In the largest procedure of its kind in the world, the UK government wanted to make sure that the introduction of GM crops in the UK would be based on scientific facts and public approval. For a change it seems to have been good that they have done so. It is now obvious that the public are against GM food and GM crops, and the trials showed that herbicide tolerant GM crops can be worse for the environment than conventional agriculture.
Public meetings were held all over the country, a website gave the opportunity to state one's opinion, a scientific commission wrote a report, and farm-scale field trials where conducted over several years. All of these results are now going into a final report (overview). Besides this official programme numerous actions took place. Meanwhile some GM companies have decided to reduce their activites in the UK.
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All in all the outcome is quite simple:
- Many more people participated in the public debates than was ever expected, and the majority of those that voiced their opinion were against GM crops and GM food.
- The scientifc report sketches a rather cautious picture, even when there were only two critical scientists in the commission studying the GM field trials.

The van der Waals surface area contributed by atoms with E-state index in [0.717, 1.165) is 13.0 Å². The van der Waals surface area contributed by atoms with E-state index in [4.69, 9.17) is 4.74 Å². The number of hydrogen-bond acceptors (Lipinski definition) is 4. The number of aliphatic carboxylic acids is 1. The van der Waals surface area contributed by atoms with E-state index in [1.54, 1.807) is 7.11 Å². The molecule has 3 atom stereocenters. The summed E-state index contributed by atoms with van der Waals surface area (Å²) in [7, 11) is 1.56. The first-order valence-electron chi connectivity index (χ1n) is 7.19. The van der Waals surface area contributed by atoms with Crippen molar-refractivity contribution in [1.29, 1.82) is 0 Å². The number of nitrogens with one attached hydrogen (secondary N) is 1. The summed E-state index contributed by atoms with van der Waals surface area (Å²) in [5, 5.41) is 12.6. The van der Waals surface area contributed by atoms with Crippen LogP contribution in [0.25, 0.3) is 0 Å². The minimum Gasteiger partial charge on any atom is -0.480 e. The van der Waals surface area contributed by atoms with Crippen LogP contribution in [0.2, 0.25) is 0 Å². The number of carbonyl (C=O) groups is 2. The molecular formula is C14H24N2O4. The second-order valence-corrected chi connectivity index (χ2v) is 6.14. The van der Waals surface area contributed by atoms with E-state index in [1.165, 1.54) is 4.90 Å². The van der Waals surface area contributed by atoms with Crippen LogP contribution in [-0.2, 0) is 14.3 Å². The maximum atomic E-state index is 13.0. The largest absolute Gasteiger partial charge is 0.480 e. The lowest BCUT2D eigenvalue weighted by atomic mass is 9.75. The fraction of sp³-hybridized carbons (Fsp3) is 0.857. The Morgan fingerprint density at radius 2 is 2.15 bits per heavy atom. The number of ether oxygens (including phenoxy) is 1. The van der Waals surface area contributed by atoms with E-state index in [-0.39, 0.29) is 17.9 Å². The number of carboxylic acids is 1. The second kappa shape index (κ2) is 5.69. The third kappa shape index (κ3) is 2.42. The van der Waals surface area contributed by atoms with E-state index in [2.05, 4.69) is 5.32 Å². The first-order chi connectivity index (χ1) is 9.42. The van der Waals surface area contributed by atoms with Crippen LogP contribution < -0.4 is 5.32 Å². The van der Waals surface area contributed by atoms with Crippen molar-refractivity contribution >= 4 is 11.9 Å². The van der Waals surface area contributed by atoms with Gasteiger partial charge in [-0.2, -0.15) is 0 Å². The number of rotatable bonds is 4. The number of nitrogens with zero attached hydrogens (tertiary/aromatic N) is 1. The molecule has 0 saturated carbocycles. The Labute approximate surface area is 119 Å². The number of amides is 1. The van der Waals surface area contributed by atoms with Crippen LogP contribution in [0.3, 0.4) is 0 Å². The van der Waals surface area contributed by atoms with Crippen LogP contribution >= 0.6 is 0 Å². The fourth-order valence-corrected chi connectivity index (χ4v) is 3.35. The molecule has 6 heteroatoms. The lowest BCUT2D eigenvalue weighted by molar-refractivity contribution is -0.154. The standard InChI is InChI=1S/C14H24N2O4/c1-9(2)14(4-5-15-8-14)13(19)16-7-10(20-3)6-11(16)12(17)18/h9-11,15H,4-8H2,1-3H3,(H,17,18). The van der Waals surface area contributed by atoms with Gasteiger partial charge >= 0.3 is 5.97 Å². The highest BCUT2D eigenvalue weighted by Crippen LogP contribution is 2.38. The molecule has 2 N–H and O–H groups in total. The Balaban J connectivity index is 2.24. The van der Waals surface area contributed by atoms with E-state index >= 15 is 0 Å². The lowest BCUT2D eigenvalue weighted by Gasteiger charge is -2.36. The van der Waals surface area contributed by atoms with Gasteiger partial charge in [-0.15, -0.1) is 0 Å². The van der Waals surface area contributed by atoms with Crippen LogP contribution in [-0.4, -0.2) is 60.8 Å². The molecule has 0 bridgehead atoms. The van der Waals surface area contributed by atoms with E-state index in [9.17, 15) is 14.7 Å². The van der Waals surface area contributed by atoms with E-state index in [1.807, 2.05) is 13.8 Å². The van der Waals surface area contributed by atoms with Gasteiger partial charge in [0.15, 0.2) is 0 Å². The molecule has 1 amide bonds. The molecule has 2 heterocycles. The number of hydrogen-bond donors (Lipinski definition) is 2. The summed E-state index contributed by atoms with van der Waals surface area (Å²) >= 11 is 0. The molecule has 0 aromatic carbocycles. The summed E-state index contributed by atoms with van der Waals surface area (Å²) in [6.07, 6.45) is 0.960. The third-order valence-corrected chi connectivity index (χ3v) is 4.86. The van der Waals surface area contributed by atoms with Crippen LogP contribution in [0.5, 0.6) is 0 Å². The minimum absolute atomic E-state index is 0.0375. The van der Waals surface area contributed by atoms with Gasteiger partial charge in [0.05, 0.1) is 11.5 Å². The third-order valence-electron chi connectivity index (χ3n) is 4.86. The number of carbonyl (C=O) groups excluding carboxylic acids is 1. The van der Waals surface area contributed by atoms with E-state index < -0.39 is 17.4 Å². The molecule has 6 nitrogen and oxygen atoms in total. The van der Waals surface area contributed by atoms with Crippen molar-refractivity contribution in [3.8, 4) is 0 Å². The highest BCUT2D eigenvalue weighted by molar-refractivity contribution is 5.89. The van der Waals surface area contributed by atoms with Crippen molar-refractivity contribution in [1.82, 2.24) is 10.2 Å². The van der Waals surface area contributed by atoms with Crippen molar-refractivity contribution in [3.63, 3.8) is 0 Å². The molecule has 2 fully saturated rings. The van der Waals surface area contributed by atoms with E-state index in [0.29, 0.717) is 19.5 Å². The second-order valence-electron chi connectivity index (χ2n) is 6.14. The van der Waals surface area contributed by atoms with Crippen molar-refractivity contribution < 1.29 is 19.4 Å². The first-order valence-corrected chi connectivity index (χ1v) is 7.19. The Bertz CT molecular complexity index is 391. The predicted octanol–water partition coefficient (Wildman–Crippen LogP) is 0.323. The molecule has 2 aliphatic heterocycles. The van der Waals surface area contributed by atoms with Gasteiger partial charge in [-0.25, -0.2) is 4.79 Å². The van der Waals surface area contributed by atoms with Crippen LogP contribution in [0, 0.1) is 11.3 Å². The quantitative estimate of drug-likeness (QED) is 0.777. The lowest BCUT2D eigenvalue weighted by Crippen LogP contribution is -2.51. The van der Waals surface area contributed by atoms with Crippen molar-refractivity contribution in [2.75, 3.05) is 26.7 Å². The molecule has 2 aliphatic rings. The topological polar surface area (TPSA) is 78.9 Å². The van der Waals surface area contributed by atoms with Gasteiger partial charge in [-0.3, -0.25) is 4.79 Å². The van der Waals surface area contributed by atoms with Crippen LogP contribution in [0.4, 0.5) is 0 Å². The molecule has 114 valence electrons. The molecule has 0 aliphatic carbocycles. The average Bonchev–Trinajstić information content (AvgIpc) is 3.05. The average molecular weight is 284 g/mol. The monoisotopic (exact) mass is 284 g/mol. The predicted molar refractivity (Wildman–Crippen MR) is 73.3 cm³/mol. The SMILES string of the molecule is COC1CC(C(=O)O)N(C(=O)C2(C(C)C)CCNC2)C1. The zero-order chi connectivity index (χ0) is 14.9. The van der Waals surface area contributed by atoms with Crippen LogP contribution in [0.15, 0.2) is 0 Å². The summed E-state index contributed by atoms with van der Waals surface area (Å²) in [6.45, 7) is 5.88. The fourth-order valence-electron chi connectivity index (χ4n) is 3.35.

- The field trials show negative environmental impacts of herbicide resistant GM crops when compared to conventional agriculture.
- Numerous actions took place all over the country by professional NGOs as well as by individuals, ranging from spreading information on GM to the decontamination of GM-fields and crop trashing.
- GM companies are withdrawing from the UK: BayerCropScience withdrew from field trials in the UK, Monsanto closed its grain seed production while insurance companies refuse to insure GM related risks to farmers.
Unknown to most people there has for six weeks been a series of public debates up and down the country under the title "GM nation?" about whether the government should allow the commericalisation of GM crops in the UK.
In a video made for Indymedia, people from all over the country reveal that the public consultation was a poorly advertised, ill concieved and mismanaged farce that failed to engage ordinary people. The film also demonstrates that much of the public believes that the decision has already been made to push ahead with GM (regardless of the will of the people) and that the government has been undemocratically manipulated by U.S. interests and big business.
Still, many more people showed up at the debates then ever expected so that addtional meetings had to be organised, and in the end the overwhelming majority of those that voiced their opinion were clearly against GM crops and food.
Parallel to the public debate and the field trials, a scientific report is being written, and its first version has been published. There were only two critical scientists on the scientific panel, but one of them resigned because he feared his academic funding might be withdrawn if he continued to raise objections to GM foods. Some of Britain's most senior scientists are now being investigated in an inquiry to discover whether opponents of genetically modified food in the commission have been bullied to soften their stance.
Farm Scale Trials